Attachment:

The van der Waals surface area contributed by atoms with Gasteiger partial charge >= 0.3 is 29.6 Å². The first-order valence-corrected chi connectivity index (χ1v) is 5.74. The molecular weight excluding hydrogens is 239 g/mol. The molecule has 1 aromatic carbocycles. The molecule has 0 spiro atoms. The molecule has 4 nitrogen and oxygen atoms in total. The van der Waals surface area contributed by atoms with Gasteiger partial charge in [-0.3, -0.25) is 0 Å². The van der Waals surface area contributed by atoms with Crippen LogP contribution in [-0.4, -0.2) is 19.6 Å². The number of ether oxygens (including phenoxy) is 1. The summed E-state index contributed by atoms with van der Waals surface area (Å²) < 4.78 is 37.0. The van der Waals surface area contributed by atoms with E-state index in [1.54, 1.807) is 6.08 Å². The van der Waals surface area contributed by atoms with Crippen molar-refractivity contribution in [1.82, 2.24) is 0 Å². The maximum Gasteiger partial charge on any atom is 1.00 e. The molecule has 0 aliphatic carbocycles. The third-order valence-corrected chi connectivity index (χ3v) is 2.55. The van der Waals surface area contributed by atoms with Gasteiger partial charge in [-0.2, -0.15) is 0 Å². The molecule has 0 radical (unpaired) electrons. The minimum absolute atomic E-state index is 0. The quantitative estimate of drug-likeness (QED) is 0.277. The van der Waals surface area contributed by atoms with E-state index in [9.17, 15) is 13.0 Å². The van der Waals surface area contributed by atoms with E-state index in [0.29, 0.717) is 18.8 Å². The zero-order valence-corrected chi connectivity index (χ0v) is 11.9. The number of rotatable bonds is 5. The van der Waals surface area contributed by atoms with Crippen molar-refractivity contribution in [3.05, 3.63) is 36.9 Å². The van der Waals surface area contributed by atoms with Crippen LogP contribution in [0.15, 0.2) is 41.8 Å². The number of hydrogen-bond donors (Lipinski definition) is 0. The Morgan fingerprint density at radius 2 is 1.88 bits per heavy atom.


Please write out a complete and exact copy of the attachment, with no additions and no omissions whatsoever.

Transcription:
The van der Waals surface area contributed by atoms with Gasteiger partial charge >= 0.3 is 29.6 Å². The first-order valence-corrected chi connectivity index (χ1v) is 5.74. The molecular weight excluding hydrogens is 239 g/mol. The molecule has 1 aromatic carbocycles. The molecule has 0 spiro atoms. The molecule has 4 nitrogen and oxygen atoms in total. The van der Waals surface area contributed by atoms with Gasteiger partial charge in [-0.3, -0.25) is 0 Å². The van der Waals surface area contributed by atoms with Crippen LogP contribution in [-0.4, -0.2) is 19.6 Å². The number of ether oxygens (including phenoxy) is 1. The summed E-state index contributed by atoms with van der Waals surface area (Å²) < 4.78 is 37.0. The van der Waals surface area contributed by atoms with E-state index in [1.54, 1.807) is 6.08 Å². The van der Waals surface area contributed by atoms with Crippen molar-refractivity contribution in [1.82, 2.24) is 0 Å². The maximum Gasteiger partial charge on any atom is 1.00 e. The molecule has 0 aliphatic carbocycles. The third-order valence-corrected chi connectivity index (χ3v) is 2.55. The van der Waals surface area contributed by atoms with Gasteiger partial charge in [-0.2, -0.15) is 0 Å². The molecule has 0 radical (unpaired) electrons. The minimum absolute atomic E-state index is 0. The quantitative estimate of drug-likeness (QED) is 0.277. The van der Waals surface area contributed by atoms with E-state index in [9.17, 15) is 13.0 Å². The van der Waals surface area contributed by atoms with E-state index in [0.29, 0.717) is 18.8 Å². The zero-order valence-corrected chi connectivity index (χ0v) is 11.9. The number of rotatable bonds is 5. The van der Waals surface area contributed by atoms with Crippen molar-refractivity contribution in [3.05, 3.63) is 36.9 Å². The van der Waals surface area contributed by atoms with Crippen LogP contribution in [0.15, 0.2) is 41.8 Å². The number of hydrogen-bond donors (Lipinski definition) is 0. The Morgan fingerprint density at radius 2 is 1.88 bits per heavy atom.